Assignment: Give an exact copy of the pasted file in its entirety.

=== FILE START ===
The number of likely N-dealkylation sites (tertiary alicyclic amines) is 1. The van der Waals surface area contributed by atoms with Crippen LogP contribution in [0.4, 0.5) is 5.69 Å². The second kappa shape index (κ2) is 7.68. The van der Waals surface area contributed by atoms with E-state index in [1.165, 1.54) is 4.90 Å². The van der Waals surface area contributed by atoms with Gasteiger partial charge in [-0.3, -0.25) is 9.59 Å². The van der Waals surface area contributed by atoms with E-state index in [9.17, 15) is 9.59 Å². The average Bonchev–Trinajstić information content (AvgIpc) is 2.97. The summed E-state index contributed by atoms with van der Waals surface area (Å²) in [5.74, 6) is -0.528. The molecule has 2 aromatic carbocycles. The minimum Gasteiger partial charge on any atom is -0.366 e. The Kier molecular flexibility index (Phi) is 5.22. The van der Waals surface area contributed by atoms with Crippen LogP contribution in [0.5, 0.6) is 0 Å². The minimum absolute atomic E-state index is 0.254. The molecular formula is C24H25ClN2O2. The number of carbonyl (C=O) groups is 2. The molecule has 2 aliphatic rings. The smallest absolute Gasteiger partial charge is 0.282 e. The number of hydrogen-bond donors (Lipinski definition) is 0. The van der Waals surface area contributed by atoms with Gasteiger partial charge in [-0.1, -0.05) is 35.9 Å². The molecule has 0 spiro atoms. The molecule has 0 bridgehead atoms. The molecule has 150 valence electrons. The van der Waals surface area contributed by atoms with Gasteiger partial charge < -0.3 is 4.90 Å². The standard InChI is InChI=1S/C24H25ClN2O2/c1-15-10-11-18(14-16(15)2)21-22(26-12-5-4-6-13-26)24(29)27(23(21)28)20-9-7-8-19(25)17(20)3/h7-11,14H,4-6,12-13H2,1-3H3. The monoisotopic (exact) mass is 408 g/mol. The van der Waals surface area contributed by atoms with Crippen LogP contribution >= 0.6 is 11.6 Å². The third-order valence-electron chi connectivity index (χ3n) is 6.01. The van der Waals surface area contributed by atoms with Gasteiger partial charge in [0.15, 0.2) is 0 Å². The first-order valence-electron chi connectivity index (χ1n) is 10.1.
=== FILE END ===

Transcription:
The number of likely N-dealkylation sites (tertiary alicyclic amines) is 1. The van der Waals surface area contributed by atoms with Crippen LogP contribution in [0.4, 0.5) is 5.69 Å². The second kappa shape index (κ2) is 7.68. The van der Waals surface area contributed by atoms with E-state index in [1.165, 1.54) is 4.90 Å². The van der Waals surface area contributed by atoms with Gasteiger partial charge in [-0.3, -0.25) is 9.59 Å². The van der Waals surface area contributed by atoms with E-state index in [9.17, 15) is 9.59 Å². The average Bonchev–Trinajstić information content (AvgIpc) is 2.97. The summed E-state index contributed by atoms with van der Waals surface area (Å²) in [5.74, 6) is -0.528. The molecule has 2 aromatic carbocycles. The minimum Gasteiger partial charge on any atom is -0.366 e. The Kier molecular flexibility index (Phi) is 5.22. The van der Waals surface area contributed by atoms with Crippen LogP contribution in [0.5, 0.6) is 0 Å². The minimum absolute atomic E-state index is 0.254. The molecular formula is C24H25ClN2O2. The number of carbonyl (C=O) groups is 2. The molecule has 2 aliphatic rings. The smallest absolute Gasteiger partial charge is 0.282 e. The number of hydrogen-bond donors (Lipinski definition) is 0. The van der Waals surface area contributed by atoms with Gasteiger partial charge in [-0.1, -0.05) is 35.9 Å². The molecule has 0 spiro atoms. The molecule has 0 bridgehead atoms. The molecule has 150 valence electrons. The van der Waals surface area contributed by atoms with Gasteiger partial charge < -0.3 is 4.90 Å². The standard InChI is InChI=1S/C24H25ClN2O2/c1-15-10-11-18(14-16(15)2)21-22(26-12-5-4-6-13-26)24(29)27(23(21)28)20-9-7-8-19(25)17(20)3/h7-11,14H,4-6,12-13H2,1-3H3. The monoisotopic (exact) mass is 408 g/mol. The van der Waals surface area contributed by atoms with Crippen LogP contribution >= 0.6 is 11.6 Å². The third-order valence-electron chi connectivity index (χ3n) is 6.01. The van der Waals surface area contributed by atoms with Gasteiger partial charge in [0.15, 0.2) is 0 Å². The first-order valence-electron chi connectivity index (χ1n) is 10.1.